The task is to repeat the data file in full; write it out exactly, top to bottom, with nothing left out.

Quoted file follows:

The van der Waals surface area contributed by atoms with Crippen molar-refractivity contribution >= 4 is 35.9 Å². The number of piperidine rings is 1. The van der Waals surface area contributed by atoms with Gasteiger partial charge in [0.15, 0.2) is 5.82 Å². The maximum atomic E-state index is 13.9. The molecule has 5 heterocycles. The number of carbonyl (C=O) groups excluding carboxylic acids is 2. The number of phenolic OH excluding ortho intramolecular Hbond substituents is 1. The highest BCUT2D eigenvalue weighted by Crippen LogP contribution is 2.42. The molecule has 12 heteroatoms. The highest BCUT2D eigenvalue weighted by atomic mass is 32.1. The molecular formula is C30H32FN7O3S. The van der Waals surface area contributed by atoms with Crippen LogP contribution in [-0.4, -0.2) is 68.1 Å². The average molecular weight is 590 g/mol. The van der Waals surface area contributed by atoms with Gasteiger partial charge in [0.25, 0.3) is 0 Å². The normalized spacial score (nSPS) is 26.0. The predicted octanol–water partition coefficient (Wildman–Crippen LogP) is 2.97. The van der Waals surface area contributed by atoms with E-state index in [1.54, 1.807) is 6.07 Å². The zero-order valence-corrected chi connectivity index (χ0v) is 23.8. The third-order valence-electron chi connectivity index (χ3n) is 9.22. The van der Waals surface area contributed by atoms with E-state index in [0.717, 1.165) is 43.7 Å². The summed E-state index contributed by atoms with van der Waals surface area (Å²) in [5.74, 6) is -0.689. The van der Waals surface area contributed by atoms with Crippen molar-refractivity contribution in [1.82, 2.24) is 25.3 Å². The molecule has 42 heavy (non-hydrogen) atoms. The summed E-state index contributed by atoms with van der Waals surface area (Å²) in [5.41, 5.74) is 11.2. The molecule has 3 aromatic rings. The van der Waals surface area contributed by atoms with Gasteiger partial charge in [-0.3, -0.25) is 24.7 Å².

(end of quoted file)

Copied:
The van der Waals surface area contributed by atoms with Crippen molar-refractivity contribution >= 4 is 35.9 Å². The number of piperidine rings is 1. The van der Waals surface area contributed by atoms with Gasteiger partial charge in [0.15, 0.2) is 5.82 Å². The maximum atomic E-state index is 13.9. The molecule has 5 heterocycles. The number of carbonyl (C=O) groups excluding carboxylic acids is 2. The number of phenolic OH excluding ortho intramolecular Hbond substituents is 1. The highest BCUT2D eigenvalue weighted by Crippen LogP contribution is 2.42. The molecule has 12 heteroatoms. The highest BCUT2D eigenvalue weighted by atomic mass is 32.1. The molecular formula is C30H32FN7O3S. The van der Waals surface area contributed by atoms with Crippen LogP contribution in [-0.4, -0.2) is 68.1 Å². The average molecular weight is 590 g/mol. The van der Waals surface area contributed by atoms with Gasteiger partial charge in [0.25, 0.3) is 0 Å². The normalized spacial score (nSPS) is 26.0. The predicted octanol–water partition coefficient (Wildman–Crippen LogP) is 2.97. The van der Waals surface area contributed by atoms with E-state index in [1.54, 1.807) is 6.07 Å². The zero-order valence-corrected chi connectivity index (χ0v) is 23.8. The third-order valence-electron chi connectivity index (χ3n) is 9.22. The van der Waals surface area contributed by atoms with E-state index in [0.717, 1.165) is 43.7 Å². The summed E-state index contributed by atoms with van der Waals surface area (Å²) in [5.74, 6) is -0.689. The van der Waals surface area contributed by atoms with Crippen molar-refractivity contribution in [1.82, 2.24) is 25.3 Å². The molecule has 42 heavy (non-hydrogen) atoms. The summed E-state index contributed by atoms with van der Waals surface area (Å²) in [5.41, 5.74) is 11.2. The molecule has 3 aromatic rings. The van der Waals surface area contributed by atoms with Gasteiger partial charge in [-0.3, -0.25) is 24.7 Å².